Seeing all of the masks over Halloween reminded me of the ones that I have worn before.
There was the mask of professionalism when I really wanted to let the f-bombs fly.
There was the mask of obligation when I really wanted to bail out.
There was the mask of contentment when I screaming inside.
Most of the time, it wasn’t fun wearing these masks, but sometimes it was.
Sometimes it was fun to pretend to be someone I wasn’t. Others, I felt like a total fucking fraud.
Why not be myself? At one time, I felt like most areas of society didn’t want to see the real me. To be honest, I’m not even sure that I knew who that was. Who would I become if I removed all of the layers of armor that had been applied slowly over time? One layer to cover each wound (some self-inflicted, for sure) and to protect against the next.
What would she look like? Sound like? How would she carry herself? With confidence? Or would all of her insecurities shine through?
I played the game. I smiled when I was supposed to smile (for the most part, anyway – that RBF would still punch its way in). I laughed at all of the stupid jokes. I dressed the way I was supposed to dress. Wore my hair the way everyone else liked. Clomped around like a clumsy Clydesdale in heels that I really shouldn’t have ever put on.
I was absolutely authentic when I dug in to my work. When I met the deadlines. When I created things that had never existed before. I truly felt the reward with every creation. Every procedure, every guide, every reference, every presentation.
It has been only recently that I realized that over the years since I have held that job in which I created so much, I hadn’t been able to replicate that anywhere else. My mentor had actually embraced my personality and style. I simply hadn’t seen it because I’d covered my senses with the armor.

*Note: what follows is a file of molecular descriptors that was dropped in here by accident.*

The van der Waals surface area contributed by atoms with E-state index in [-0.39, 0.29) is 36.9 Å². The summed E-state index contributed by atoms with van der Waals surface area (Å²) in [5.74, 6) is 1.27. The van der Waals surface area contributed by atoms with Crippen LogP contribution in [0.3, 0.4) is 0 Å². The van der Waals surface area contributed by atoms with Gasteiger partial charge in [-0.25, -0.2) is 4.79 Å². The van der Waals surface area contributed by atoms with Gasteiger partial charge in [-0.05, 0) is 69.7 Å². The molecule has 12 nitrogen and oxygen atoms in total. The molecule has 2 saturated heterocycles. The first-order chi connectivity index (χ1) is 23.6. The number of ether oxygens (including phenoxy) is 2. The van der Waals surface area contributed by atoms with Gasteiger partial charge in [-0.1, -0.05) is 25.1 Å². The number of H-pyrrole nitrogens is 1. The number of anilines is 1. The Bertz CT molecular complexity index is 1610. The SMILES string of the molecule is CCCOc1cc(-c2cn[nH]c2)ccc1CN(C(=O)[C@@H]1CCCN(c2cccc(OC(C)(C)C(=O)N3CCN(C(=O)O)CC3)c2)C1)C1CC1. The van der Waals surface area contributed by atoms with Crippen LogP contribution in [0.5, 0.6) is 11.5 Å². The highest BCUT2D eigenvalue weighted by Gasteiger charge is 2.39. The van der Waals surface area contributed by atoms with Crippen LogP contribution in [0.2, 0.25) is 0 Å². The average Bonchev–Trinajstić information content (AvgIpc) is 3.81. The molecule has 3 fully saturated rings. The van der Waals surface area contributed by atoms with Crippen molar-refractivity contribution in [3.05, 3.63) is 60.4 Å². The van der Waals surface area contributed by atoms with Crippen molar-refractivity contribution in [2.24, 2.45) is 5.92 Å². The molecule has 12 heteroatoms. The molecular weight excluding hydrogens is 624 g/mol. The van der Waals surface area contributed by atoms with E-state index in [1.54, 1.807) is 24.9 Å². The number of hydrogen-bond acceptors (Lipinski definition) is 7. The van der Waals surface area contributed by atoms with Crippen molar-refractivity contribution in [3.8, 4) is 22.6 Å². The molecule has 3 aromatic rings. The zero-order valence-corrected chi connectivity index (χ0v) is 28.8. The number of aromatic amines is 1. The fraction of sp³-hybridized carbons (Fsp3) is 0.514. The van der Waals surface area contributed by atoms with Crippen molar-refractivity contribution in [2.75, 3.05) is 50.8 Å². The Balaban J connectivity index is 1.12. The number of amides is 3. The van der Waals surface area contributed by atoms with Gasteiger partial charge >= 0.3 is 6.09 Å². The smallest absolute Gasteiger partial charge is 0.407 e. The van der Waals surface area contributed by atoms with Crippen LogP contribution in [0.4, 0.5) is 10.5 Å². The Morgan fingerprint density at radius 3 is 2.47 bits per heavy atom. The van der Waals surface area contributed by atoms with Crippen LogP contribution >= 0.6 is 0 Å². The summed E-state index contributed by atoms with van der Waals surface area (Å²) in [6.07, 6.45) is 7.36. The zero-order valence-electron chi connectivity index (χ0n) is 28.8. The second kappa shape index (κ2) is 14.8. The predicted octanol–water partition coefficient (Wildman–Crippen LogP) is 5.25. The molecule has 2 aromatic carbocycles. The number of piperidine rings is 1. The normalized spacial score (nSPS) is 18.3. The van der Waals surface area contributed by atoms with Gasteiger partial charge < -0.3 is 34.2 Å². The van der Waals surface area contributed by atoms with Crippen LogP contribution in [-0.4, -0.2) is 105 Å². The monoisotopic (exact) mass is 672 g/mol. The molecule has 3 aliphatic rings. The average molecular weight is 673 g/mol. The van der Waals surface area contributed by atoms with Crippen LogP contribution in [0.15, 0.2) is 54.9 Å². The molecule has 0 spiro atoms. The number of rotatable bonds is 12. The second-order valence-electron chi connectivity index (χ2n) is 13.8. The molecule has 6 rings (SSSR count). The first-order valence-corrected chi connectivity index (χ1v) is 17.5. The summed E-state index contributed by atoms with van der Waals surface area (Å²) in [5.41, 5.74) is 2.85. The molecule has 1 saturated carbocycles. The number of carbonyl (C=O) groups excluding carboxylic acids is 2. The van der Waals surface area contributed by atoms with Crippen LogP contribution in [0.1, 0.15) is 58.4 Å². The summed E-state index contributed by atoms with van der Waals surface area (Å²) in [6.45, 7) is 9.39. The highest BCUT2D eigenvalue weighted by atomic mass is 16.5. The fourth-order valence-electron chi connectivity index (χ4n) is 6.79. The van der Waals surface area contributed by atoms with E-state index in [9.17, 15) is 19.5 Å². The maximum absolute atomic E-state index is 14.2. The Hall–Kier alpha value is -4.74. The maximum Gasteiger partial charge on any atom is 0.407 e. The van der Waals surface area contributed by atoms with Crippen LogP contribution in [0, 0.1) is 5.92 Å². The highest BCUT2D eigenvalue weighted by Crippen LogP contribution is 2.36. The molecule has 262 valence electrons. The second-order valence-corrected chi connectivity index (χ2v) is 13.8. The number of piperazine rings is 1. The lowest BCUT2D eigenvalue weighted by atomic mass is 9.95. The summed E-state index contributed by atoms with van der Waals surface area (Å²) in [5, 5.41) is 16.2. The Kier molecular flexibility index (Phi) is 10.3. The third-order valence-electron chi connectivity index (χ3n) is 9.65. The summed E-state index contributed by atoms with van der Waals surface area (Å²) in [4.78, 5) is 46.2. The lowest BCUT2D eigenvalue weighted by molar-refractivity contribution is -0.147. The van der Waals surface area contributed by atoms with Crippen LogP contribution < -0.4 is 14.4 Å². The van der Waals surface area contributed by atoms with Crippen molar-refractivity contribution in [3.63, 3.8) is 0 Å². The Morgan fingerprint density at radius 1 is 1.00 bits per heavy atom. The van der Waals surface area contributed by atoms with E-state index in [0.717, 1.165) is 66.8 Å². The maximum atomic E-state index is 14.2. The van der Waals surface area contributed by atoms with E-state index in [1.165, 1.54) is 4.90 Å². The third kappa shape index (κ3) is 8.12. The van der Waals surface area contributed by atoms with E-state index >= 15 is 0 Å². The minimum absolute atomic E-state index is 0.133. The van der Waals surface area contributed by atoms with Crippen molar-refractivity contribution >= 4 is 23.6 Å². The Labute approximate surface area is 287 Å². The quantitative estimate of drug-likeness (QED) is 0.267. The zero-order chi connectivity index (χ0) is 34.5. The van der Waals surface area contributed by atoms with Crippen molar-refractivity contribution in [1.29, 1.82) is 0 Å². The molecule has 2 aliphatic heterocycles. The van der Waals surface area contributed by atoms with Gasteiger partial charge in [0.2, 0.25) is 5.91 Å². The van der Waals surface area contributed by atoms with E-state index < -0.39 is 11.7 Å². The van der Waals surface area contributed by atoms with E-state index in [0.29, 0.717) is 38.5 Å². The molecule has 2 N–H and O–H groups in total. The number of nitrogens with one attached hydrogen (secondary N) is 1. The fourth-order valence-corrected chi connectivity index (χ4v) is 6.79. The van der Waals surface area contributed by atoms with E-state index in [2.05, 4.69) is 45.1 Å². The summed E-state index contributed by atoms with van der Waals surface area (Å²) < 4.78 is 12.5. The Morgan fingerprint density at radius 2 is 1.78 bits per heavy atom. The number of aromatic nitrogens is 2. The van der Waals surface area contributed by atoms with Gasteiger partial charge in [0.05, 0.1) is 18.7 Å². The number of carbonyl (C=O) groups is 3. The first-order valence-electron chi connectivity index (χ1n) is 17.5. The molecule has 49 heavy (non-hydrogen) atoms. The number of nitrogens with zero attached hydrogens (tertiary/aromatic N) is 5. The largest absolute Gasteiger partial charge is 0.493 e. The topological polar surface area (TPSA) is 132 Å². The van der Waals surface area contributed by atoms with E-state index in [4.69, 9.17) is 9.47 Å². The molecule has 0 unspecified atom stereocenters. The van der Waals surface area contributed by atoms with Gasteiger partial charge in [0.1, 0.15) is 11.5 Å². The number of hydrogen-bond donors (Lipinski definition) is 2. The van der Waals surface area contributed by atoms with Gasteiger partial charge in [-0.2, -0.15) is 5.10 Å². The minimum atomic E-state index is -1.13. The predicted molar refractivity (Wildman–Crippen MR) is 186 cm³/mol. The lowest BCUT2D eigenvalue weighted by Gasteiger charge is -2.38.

The places I have been since wanted so much more conformity than I’d ever known before. No push back. No questions. No eye rolls in stupid meetings.
To combat the latter, I did the only thing I knew to do with ‘subtlety’. I bought a book titled, “Boring Meeting SUCK” and placed in prominently on my desk. Sometimes I even carried it to meetings. Then I pretended to take notes. Passive-aggressiveness at its finest, for sure.
Yet another mask. Screaming inside again, wondering when I would be allowed to create something. Something not only useful, but meaningful. Something that others who came after me would appreciate so much, they would think, “Damn, I wish I’d had a chance to meet her.”
Those are the daydreams I would have while the minutes and hours of my life dwindled away with endless droning about the same bullshit topics that were discussed last week. Stick a fork in my eye already. End this.
It blew my mind that humans would do this for a paycheck.
It blew my mind that I was doing this for a paycheck.
Unfortunately, that’s just how it worked in the part of the country that I lived in at the time. There just weren’t a lot of options, so you hold on to what you’ve got. Don’t rock the boat.
When our family had the opportunity to relocate to another area where the jobs are plentiful, my hopes were high. THIS. This is where I will finally be able to find my place in the world. I can start creating again.